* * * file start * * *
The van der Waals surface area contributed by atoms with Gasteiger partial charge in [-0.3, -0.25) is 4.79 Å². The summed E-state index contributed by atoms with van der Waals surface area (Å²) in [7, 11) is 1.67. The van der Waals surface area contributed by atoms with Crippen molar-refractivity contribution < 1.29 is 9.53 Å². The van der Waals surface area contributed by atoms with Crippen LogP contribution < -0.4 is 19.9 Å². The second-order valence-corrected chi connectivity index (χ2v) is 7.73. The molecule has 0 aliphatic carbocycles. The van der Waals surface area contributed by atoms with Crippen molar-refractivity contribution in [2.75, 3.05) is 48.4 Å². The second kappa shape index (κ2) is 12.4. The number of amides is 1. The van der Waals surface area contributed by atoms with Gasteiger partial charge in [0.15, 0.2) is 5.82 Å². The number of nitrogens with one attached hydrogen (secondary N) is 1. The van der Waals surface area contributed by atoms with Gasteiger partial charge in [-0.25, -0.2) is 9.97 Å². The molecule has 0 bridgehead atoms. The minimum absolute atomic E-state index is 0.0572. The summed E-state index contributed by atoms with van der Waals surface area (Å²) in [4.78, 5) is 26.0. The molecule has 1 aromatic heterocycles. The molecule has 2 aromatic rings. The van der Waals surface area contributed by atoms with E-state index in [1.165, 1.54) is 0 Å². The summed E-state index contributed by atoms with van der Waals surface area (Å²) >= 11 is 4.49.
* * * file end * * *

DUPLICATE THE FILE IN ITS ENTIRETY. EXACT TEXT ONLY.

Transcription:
The van der Waals surface area contributed by atoms with Gasteiger partial charge in [-0.3, -0.25) is 4.79 Å². The summed E-state index contributed by atoms with van der Waals surface area (Å²) in [7, 11) is 1.67. The van der Waals surface area contributed by atoms with Crippen molar-refractivity contribution < 1.29 is 9.53 Å². The van der Waals surface area contributed by atoms with Crippen LogP contribution < -0.4 is 19.9 Å². The second-order valence-corrected chi connectivity index (χ2v) is 7.73. The molecule has 0 aliphatic carbocycles. The van der Waals surface area contributed by atoms with Crippen molar-refractivity contribution in [2.75, 3.05) is 48.4 Å². The second kappa shape index (κ2) is 12.4. The number of amides is 1. The van der Waals surface area contributed by atoms with Gasteiger partial charge in [0.15, 0.2) is 5.82 Å². The number of nitrogens with one attached hydrogen (secondary N) is 1. The van der Waals surface area contributed by atoms with Gasteiger partial charge in [-0.25, -0.2) is 9.97 Å². The molecule has 0 bridgehead atoms. The minimum absolute atomic E-state index is 0.0572. The summed E-state index contributed by atoms with van der Waals surface area (Å²) in [4.78, 5) is 26.0. The molecule has 1 aromatic heterocycles. The molecule has 2 aromatic rings. The van der Waals surface area contributed by atoms with E-state index in [1.165, 1.54) is 0 Å². The summed E-state index contributed by atoms with van der Waals surface area (Å²) >= 11 is 4.49.